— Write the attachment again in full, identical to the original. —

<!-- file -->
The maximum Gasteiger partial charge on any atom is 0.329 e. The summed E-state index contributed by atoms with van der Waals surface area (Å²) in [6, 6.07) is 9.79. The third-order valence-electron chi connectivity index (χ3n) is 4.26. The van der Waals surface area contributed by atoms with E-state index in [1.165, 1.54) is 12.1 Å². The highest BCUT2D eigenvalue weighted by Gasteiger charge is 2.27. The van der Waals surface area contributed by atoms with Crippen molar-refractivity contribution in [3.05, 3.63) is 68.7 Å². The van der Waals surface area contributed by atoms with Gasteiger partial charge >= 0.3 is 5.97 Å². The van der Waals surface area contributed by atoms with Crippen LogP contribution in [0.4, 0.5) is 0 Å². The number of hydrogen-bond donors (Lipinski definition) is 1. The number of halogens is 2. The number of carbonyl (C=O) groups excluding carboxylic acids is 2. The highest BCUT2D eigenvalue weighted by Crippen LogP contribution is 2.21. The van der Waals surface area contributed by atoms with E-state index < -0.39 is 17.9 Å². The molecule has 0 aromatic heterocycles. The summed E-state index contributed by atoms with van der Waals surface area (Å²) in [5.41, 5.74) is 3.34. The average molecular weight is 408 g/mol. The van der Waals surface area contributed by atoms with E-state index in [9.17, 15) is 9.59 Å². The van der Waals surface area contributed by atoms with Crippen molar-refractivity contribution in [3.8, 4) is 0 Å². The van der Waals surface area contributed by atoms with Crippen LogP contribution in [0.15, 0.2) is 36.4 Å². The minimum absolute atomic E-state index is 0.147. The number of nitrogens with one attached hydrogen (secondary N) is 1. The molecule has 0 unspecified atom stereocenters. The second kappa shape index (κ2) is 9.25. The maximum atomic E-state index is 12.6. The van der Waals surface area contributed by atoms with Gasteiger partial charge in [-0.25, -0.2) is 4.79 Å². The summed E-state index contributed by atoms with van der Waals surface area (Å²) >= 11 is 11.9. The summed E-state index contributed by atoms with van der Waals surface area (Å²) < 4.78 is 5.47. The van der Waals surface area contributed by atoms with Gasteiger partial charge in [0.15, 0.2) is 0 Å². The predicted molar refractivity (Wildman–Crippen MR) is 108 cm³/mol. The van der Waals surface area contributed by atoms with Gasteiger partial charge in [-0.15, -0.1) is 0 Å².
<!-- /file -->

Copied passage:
The maximum Gasteiger partial charge on any atom is 0.329 e. The summed E-state index contributed by atoms with van der Waals surface area (Å²) in [6, 6.07) is 9.79. The third-order valence-electron chi connectivity index (χ3n) is 4.26. The van der Waals surface area contributed by atoms with E-state index in [1.165, 1.54) is 12.1 Å². The highest BCUT2D eigenvalue weighted by Gasteiger charge is 2.27. The van der Waals surface area contributed by atoms with Crippen molar-refractivity contribution in [3.05, 3.63) is 68.7 Å². The van der Waals surface area contributed by atoms with Gasteiger partial charge >= 0.3 is 5.97 Å². The van der Waals surface area contributed by atoms with Crippen LogP contribution in [0.4, 0.5) is 0 Å². The number of hydrogen-bond donors (Lipinski definition) is 1. The number of halogens is 2. The number of carbonyl (C=O) groups excluding carboxylic acids is 2. The highest BCUT2D eigenvalue weighted by Crippen LogP contribution is 2.21. The van der Waals surface area contributed by atoms with E-state index < -0.39 is 17.9 Å². The molecule has 0 aromatic heterocycles. The summed E-state index contributed by atoms with van der Waals surface area (Å²) in [5.41, 5.74) is 3.34. The average molecular weight is 408 g/mol. The van der Waals surface area contributed by atoms with E-state index in [9.17, 15) is 9.59 Å². The van der Waals surface area contributed by atoms with Crippen molar-refractivity contribution in [3.8, 4) is 0 Å². The van der Waals surface area contributed by atoms with Crippen LogP contribution in [0.15, 0.2) is 36.4 Å². The minimum absolute atomic E-state index is 0.147. The number of nitrogens with one attached hydrogen (secondary N) is 1. The molecule has 0 unspecified atom stereocenters. The second kappa shape index (κ2) is 9.25. The maximum atomic E-state index is 12.6. The van der Waals surface area contributed by atoms with Gasteiger partial charge in [-0.25, -0.2) is 4.79 Å². The summed E-state index contributed by atoms with van der Waals surface area (Å²) >= 11 is 11.9. The summed E-state index contributed by atoms with van der Waals surface area (Å²) < 4.78 is 5.47. The van der Waals surface area contributed by atoms with Gasteiger partial charge in [0.15, 0.2) is 0 Å². The predicted molar refractivity (Wildman–Crippen MR) is 108 cm³/mol. The van der Waals surface area contributed by atoms with Gasteiger partial charge in [-0.15, -0.1) is 0 Å².